Chad’s military ruler Mahamat Deby delivers a speech during the launch of his presidential campaign in N’Djamena, Chad, on April 14, 2024.

Chad’s military ruler Mahamat Deby delivers a speech during the launch of his presidential campaign in N’Djamena, Chad, on April 14, 2024. (Denis Sassou Gueipeur/AFP/Getty Images/TNS)

Chad’s military ruler Mahamat Deby is almost certain to win the country’s May 6 presidential election, cementing the ruling junta’s power in a move that could jeopardize the future of U.S. military engagement in the region.

The election comes as Chad has become the last remaining military ally of the U.S., France and its European partners in the fight against Islamist insurgents and Russian influence in West Africa’s Sahel region. But that alliance may be fraying, highlighting how politically salient anti-Western sentiment has become in the Sahel.

Chad’s decision last month to ask the U.S. to withdraw its troops from an army base in the capital, N’djamena, shows how even a stalwart Western ally like Deby, running in an election he is guaranteed to win, was compelled to push back on Western presence, said Remadji Hoinathy, Central Africa analyst at the Dakar-based Institute for Security Studies.

“With anti-French sentiment on the rise, Deby wants to be seen as less dependent on the West by asking some U.S. troops to leave,” Hoinathy said.

Chad is in the middle of a belt of countries that have suffered coups since 2020 that stretches from the Atlantic Ocean to the Red Sea. French troops have been forced to leave neighboring Mali, Niger and Burkina Faso after their ruling juntas forged closer ties to Moscow.

This week the U.S. said it would temporarily withdraw its roughly 100 troops from Chad and hundreds from neighboring Niger after the military rulers there cut security agreements with the U.S. and invited Russian forces to deploy. Lloyd Austin, U.S. defense secretary, on Friday confirmed reports that Russian soldiers were now stationed at an airbase used by U.S. troops in Niger’s capital, Niamey.

They “are in a separate compound and don’t have access to U.S. forces or access to our equipment,” he told reporters in Honolulu.

Deby’s taken advantage of the emerging multipolar world order, reinforcing ties with Turkey, Saudi Arabia and Russia while maintaining relations with France and the U.S., at least for now, said Yamingué Betinbaye, a political analyst and research director at the Anthropology and Human Sciences Research Center in N’djamena.

“France is too strategic at the moment for Deby to cut ties, but he can at least show that Chad is a sovereign country that won’t accept to be bullied into choosing sides or only working with some partners,” Betinbaye said. Ex-colonial power France has roughly 1,000 soldiers stationed in the country.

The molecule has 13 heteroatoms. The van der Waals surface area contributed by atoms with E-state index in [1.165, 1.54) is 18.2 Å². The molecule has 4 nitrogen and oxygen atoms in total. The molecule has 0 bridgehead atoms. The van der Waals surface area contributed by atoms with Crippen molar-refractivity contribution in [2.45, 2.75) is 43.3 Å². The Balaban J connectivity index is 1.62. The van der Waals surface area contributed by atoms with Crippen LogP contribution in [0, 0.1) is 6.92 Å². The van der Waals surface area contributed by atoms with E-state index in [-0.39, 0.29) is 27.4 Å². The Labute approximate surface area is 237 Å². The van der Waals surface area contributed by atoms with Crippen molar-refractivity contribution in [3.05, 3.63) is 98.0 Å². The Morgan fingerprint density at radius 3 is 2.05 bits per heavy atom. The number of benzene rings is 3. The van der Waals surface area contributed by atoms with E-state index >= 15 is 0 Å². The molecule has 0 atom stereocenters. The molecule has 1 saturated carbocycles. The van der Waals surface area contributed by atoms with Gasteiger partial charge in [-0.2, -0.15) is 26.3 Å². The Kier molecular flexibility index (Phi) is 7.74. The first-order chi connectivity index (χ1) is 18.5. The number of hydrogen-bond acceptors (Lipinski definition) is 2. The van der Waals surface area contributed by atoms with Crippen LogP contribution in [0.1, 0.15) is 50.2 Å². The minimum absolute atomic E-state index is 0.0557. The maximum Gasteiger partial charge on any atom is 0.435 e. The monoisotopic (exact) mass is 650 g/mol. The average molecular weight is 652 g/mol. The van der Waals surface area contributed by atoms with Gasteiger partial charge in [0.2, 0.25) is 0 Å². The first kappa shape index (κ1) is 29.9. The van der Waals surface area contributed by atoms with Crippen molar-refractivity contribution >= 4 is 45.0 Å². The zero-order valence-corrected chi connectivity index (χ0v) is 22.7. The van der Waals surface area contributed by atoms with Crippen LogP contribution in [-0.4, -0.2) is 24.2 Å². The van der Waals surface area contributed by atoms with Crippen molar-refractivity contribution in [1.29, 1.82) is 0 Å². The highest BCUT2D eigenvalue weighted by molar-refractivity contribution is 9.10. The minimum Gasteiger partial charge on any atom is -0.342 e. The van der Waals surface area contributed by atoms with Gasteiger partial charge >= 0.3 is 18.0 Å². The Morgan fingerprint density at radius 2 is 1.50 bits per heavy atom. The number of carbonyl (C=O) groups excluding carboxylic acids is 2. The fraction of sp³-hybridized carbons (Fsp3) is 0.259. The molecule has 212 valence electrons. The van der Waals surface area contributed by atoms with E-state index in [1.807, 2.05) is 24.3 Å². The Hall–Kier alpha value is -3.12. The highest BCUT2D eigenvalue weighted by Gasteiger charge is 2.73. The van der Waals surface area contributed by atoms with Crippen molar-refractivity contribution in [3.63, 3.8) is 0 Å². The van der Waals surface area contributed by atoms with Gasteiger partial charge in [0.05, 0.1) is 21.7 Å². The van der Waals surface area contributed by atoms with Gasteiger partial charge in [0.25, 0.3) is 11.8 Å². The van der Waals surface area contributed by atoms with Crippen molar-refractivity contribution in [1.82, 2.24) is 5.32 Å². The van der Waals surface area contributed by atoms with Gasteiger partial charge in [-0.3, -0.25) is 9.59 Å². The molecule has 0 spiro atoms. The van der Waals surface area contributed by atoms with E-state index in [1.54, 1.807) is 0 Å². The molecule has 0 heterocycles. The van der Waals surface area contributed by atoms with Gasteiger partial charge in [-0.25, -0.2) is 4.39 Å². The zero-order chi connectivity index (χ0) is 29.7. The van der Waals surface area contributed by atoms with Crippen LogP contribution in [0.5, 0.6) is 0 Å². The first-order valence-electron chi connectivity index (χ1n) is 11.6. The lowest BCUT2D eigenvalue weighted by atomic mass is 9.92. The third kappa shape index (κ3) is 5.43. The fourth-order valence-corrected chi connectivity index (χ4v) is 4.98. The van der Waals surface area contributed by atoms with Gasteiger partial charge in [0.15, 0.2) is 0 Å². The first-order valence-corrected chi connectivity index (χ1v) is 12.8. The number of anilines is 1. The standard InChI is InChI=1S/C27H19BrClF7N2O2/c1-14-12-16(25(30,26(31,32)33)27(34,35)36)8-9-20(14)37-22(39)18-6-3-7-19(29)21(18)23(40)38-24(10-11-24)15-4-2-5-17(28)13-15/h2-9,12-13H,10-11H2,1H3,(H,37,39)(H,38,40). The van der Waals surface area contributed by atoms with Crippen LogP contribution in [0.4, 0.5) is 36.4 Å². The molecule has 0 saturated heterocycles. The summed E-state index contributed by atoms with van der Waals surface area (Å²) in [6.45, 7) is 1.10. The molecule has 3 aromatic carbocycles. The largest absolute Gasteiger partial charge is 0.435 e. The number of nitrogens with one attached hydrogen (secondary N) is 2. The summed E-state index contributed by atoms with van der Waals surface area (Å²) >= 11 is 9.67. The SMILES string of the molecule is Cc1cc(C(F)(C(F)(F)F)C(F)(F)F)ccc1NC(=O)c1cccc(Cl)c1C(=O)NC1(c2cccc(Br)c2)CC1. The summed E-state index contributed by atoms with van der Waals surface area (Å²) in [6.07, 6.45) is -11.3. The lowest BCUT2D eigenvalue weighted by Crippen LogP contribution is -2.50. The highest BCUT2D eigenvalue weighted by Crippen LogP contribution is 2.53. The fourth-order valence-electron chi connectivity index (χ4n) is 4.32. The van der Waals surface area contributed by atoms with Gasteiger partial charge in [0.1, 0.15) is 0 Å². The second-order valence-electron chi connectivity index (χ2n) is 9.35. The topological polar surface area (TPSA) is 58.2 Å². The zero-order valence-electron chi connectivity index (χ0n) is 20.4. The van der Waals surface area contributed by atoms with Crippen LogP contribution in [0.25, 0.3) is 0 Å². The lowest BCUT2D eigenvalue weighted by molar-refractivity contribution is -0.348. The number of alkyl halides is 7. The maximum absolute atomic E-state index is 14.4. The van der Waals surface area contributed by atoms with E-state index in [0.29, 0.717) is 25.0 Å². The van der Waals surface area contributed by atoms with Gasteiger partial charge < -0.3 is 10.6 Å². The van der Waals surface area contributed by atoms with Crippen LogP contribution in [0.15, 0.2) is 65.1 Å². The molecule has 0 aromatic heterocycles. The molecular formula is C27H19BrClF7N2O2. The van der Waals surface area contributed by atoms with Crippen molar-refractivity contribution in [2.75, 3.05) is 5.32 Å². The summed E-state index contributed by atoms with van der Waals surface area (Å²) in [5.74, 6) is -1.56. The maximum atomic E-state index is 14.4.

The continued U.S. presence in Chad is still in limbo after it failed to reach an agreement for its troops to remain at a French army base. The Stuttgart-based U.S. Africa Command didn’t respond to an emailed request for comment.

In recent weeks, Deby has — like many of his fellow military leaders in the region — highlighted his belief in sovereignty. “Chad’s a free and sovereign country,” Deby told Paris-based Radio France International in a April 24 interview. “We’re not going to act like a slave who wants to change his master.”

Father’s son

The 40-year-old general took power in 2021, following the death of his father, Idriss Deby, a dictator who led the country for three decades. He has continued his father’s tradition of crushing opposition, said Rakhis Ahmat Saleh of the Parti pour le renouveau démocratique au Tchad, whose candidacy was rejected on the basis he couldn’t prove his parents were Chadian.

“The government doesn’t want to face credible opposition at the polls,” he said.

Ten other candidates remain in the race, including current Prime Minister Succes Masra, widely seen as Deby’s main challenger. The previously exiled opposition leader took up the position in government this year after reaching an agreement with the military.

Analysts say it’s unclear whether Masra’s presidential bid is orchestrated by the junta to present the vote as credible or a genuine attempt to challenge Deby at the polls.

“The large support from Chadians shows they believe in me as their candidate,” Masra said via Zoom from N’Djamena. “Once elected president, I’m ready to sit down with the U.S. to find a win-win solution for both our countries.”

Deby first vowed to oversee a transition to democratic rule in the landlocked oil producer within 18 months before extending that period and finally announcing he was running for president. The killing in February of prominent opposition leader Yaya Dillo followed by the electoral body’s barring of other major opponents and Masra’s return have given the sense that the vote is rigged and designed to legitimize Deby’s rule.

“To legitimize his power, Deby needs to beat a credible opponent,” Betinbaye said.

Despite the criticism, Masra’s campaign has seen a significant following, particularly in his southern opposition stronghold. A former African Development Bank economist, Masra highlights his economic expertise to win support in Chad, one of the world’s poorest countries, heavily indebted and facing food and power shortages, and a humanitarian crisis made worse by the influx of over half a million refugees from the war in Sudan.

Out of Chad’s 16 million population, 8 million voters have registered for Monday’s election. Results are expected within two weeks. If there’s no clear winner in the first round, a second round will be held on June 22.

With assistance from Gina Turner.

©2024 Bloomberg L.P.


Distributed by Tribune Content Agency, LLC.

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